Plans for nearly 300 new homes across two sites in a Greater Manchester village have been tabled by developers.
The largest of the two Littleborough schemes is Taylor Wimpey’s controversial proposal to build 199 houses on fields to the west of Smithy Bridge Road. The property firm says it wants to create a ‘high-quality residential neighbourhood’ at the site, which is included as ‘Roch Valley’ in the region’s contentious ‘Places for Everyone’ housing plan.
While the 35-acre plot does not lie within the green belt, it is classed as ‘protected open land’ by the council.
A previous application met with more than 600 objections, leading the housebuilder to consult residents on an ‘updated’ set of proposals earlier in the year. Locals were promised ‘high-quality homes’ and a number of associated benefits.
New plans submitted this week reveal that the estate will include a mix of two, three and four-bedroom homes, all available at market prices. However, no affordable or social housing is included in the scheme. Other key elements of the proposals include the first phase of a residential relief road – which would connect Smithy Bridge Road with Albert Royds Street – as well as new public space, gardens and landscaping.
Vehicles would enter the estate via Smithy Bridge Road, with cycle and pedestrian access from Brooklyn Avenue.
A document submitted in support of the application reads: “A high-quality residential development is proposed, tailored to its context, respecting the latest in good design principles, adhering to local policy and with a significant proportion of the site dedicated to accessible green space.”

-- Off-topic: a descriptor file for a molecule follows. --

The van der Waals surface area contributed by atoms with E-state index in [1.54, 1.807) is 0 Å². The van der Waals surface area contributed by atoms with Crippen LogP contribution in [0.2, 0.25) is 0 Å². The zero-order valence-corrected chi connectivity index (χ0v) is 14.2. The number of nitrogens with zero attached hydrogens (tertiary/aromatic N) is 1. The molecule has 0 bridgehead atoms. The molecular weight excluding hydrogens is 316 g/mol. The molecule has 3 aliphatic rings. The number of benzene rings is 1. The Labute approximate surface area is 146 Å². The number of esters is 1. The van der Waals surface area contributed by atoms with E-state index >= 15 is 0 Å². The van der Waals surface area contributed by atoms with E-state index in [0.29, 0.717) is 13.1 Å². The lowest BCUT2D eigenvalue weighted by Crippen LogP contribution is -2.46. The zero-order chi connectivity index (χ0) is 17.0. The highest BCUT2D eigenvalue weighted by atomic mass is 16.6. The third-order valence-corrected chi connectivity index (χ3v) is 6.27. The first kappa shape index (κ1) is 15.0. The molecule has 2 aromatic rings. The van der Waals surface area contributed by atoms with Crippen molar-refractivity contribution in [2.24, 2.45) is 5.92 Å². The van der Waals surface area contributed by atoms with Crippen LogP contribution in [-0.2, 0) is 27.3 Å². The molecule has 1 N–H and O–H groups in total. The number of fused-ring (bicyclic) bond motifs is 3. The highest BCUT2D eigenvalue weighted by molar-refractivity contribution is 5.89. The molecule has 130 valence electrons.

Meanwhile, Russell Homes has also submitted proposals for 63 new homes on land to the west of New Street.
The developer wants to build 62 properties on the nine-acre plot, including a mix of two, three and four bedroom houses – 10 of which are either social or affordable housing.
In September, the council agreed the ‘principle’ of selling the protected land to Russell Homes. The housebuilder is close to completing its neighbouring ‘Stubley Meadows’ scheme – to the east of New Street – and bosses felt the move would help ‘deliver a comprehensive, rather than piecemeal, development’.
This was not without controversy, however, as local councillors and residents passionately opposed the move, citing loss of green space, existing traffic problems and an increased strain on public services.
Russell Homes says its new plans will ‘focus on providing attractive high-quality and sustainable family houses’.
Papers submitted by the firm add: “The development proposed will deliver 62 dwellings on a site which is in a logical location for residential development and would form a natural and harmonious extension to the settlement.
“The proposals will also deliver affordable housing which aligns with the councils’ requirements, therefore, providing a valuable contribution to achieving a more balanced choice of housing within the borough.”
The developer also says its proposals will retain vegetation wherever possible, while a ‘comprehensive landscaping strategy’ will provide an area of informal open space for residents’ enjoyment.
Other schemes in the pipeline for Littleborough include Bloor Homes’ plans for 500 homes near Hollingworth Lake and Vistry Partnerships’ proposed 127-home development at the former Akzo Nobel site.